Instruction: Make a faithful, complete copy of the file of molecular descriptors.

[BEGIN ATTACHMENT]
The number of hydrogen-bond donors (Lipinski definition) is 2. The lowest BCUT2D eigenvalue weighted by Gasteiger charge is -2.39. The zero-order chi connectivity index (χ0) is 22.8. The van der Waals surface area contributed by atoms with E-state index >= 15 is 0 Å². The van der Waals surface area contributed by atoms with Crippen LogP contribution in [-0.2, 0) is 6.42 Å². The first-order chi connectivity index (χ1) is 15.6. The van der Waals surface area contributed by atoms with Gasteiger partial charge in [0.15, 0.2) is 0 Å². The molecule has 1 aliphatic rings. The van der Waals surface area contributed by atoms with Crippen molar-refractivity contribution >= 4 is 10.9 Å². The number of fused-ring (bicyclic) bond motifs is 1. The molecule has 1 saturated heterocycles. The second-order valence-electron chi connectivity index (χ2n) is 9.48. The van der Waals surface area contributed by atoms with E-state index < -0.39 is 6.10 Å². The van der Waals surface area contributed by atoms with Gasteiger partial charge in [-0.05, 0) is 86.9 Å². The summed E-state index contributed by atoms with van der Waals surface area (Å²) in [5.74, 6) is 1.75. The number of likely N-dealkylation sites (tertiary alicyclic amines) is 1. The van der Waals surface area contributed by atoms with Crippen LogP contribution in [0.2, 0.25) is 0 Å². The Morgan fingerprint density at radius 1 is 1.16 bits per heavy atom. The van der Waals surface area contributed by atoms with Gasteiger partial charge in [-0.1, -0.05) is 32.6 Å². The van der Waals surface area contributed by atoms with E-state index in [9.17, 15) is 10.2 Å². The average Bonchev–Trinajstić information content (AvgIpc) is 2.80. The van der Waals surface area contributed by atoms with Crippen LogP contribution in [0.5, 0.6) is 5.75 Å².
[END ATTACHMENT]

The number of hydrogen-bond donors (Lipinski definition) is 2. The lowest BCUT2D eigenvalue weighted by Gasteiger charge is -2.39. The zero-order chi connectivity index (χ0) is 22.8. The van der Waals surface area contributed by atoms with E-state index >= 15 is 0 Å². The van der Waals surface area contributed by atoms with Crippen LogP contribution in [-0.2, 0) is 6.42 Å². The first-order chi connectivity index (χ1) is 15.6. The van der Waals surface area contributed by atoms with Gasteiger partial charge in [0.15, 0.2) is 0 Å². The molecule has 1 aliphatic rings. The van der Waals surface area contributed by atoms with Crippen molar-refractivity contribution >= 4 is 10.9 Å². The number of fused-ring (bicyclic) bond motifs is 1. The molecule has 1 saturated heterocycles. The second-order valence-electron chi connectivity index (χ2n) is 9.48. The van der Waals surface area contributed by atoms with E-state index < -0.39 is 6.10 Å². The van der Waals surface area contributed by atoms with Gasteiger partial charge in [-0.05, 0) is 86.9 Å². The summed E-state index contributed by atoms with van der Waals surface area (Å²) in [5.74, 6) is 1.75. The number of likely N-dealkylation sites (tertiary alicyclic amines) is 1. The van der Waals surface area contributed by atoms with Crippen LogP contribution in [0.2, 0.25) is 0 Å². The Morgan fingerprint density at radius 1 is 1.16 bits per heavy atom. The van der Waals surface area contributed by atoms with Gasteiger partial charge in [-0.1, -0.05) is 32.6 Å². The van der Waals surface area contributed by atoms with E-state index in [9.17, 15) is 10.2 Å². The average Bonchev–Trinajstić information content (AvgIpc) is 2.80. The van der Waals surface area contributed by atoms with Crippen LogP contribution in [0.5, 0.6) is 5.75 Å².